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- 1 Information Hub: MESSAGE OF SHRI GURU GRANTH SAHIB JI:
Information Hub: MESSAGE OF SHRI GURU GRANTH SAHIB JI:
All people of the world are equal
The Guru Granth Sahib promotes the message of equality of all beings and at the same time state that Sikh believers “obtain the supreme status” (SSGS, Page 446). Discrimination of all types is strictly forbidden based on the Sikh tenet Fatherhood of God which states that no one should be reckoned low or high, stating that instead believers should –“reckon the entire mankind as One” (Akal Ustat, 15.85).
Sri Guru Granth Sahib promotes the concept of equality by highlighting the fact that we are made of the same flesh, blood and bone and we have the same light of God with us – Soul . Our building bricks are the same:
The God-conscious being is always unstained, like the sun, which gives its comfort and warmth to all. The God-conscious being looks upon all alike, like the wind, which blows equally upon the king and the poor beggar.
The Gurus also encourage believers to promote social equality by sharing earnings with those in need.
Guru Nank Dev Ji said “Sikhi does not teach you to raise your hand on a women it teaches you to respect them”
Sikhism also preaches that equal respect should be given to women.
In the earth and in the sky, I do not see any second. Among all the women and the men, His Light is shining.
Sikhism is strictly monotheistic in its belief. This means that God is believed to be the one and sole Reality in the cosmos, meaning that no other being have extra-human power. Sikh Gurus state that God alone is worthy of worship, and the highest end of existence, that is mukti or liberation can come through Devotion to God alone.
Besides its monotheism, Sikhism also emphasizes another philosophical idea, which is known as monism, a philosophical position which argues that the variety of existing things can be explained in terms of a single reality or substance. Furthermore one of the tenet of the religion is the belief that the world is only a “vision” or illusion (Maya) and that God is the sole “Continuing Reality” so that selfishness, egoism and hate are meaningless.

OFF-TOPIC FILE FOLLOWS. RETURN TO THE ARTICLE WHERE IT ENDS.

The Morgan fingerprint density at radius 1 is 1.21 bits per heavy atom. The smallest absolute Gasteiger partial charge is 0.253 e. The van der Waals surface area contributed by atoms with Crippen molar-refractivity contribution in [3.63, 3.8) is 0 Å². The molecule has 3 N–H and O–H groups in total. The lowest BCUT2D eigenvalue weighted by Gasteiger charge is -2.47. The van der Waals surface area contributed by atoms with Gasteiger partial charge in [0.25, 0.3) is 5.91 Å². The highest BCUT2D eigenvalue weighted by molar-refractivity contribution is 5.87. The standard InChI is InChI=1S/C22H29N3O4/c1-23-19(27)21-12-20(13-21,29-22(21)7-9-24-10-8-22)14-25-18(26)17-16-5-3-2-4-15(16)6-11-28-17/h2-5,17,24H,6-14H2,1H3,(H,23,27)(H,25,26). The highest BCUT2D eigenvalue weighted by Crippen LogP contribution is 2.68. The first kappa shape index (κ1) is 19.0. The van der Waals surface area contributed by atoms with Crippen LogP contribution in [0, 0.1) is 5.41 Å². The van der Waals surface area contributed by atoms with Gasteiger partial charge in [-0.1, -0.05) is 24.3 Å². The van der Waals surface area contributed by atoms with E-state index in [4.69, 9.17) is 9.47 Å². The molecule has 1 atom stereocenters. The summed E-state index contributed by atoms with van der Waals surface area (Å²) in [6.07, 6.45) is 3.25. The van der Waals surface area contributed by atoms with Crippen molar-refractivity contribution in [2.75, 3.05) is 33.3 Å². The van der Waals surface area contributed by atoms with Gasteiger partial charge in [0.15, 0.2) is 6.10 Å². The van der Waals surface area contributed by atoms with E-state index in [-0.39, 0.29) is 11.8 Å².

God is merciful and infinite. The One and Only is all-pervading.
He Himself is all-in-all. Who else can we speak of? God Himself grants His gifts, and He Himself receives them.
Coming and going are all by the Hukam of Your Will; Your place is steady and unchanging. (20,1)
Speak and live truthfully
Sikhs believe in the importance of truthful living, which can only be created by purity of mind and not through religious purification rites. They believe that impurity of mind leads to many other vices such as anger, lust, attachment, ego, and greed.
So how can you become truthful? And how can the veil of illusion be torn away?
O Nanak, it is written that you shall obey the Hukam of His Command, and walk in the Way of His Will.
Control the five vices
Devotees of Guru Sahib believe they must control the animal instincts of Pride/Ego, Anger/Temper, Greed/Urges, Attachment/Dependency and Lust/Addiction.
All virtues are obtained, all fruits and rewards, and the desires of the mind; my hopes have been totally fulfilled.
The Medicine, the Mantra, the Magic Charm, will cure all illnesses and totally take away all pain.
Lust, anger, egotism, jealousy and desire are eliminated by chanting the Name of the Lord.
Live in God’s hukam
A Sikh believes they should live and accept the command of God easily and without too much emotional distress. They attempt to live in contentment and in Chardikala (positive attitude).
He wanders around in the four quarters and in the ten directions, according to the dictates of his karma.
Pleasure and pain, liberation and reincarnation, O Nanak, come according to one’s pre-ordained destiny.
The Sikh religion emphasizes several other virtues: Truth (Sat), contentment (santokh), Love (Ishq), Compassion/Mercy (daya), Service (seva), Charity (dana), forgiveness (ksama), humility (nimrata), patience (dheerjh), non-attachment (vairagya) and renunciation (taiga).
These believers attempt to avoid anger (krodh), egoism (ahankara), avarice (lobh), lust (kama), infatuation (moha), sinful acts (papa), pride (man), doubt (duvidha), ownership (mamata), hatred (vair), and hostility (virodh). In the Sikh religion, freedom from these vices, or Sahaj, is attained through tension-free, ethical living, grounded in spirituality avoiding self-mortification and other religious rites of cleansing.
First, is the Lord’s Praise; second, contentment; third, humility, and fourth, giving to charities. Fifth is to hold one’s desires in restraint. These are the five most sublime daily prayers.
Humility is the word, forgiveness is the virtue, and sweet speech is the magic mantra. Wear these three robes, O sister, and you will captivate your Husband Lord. ((127))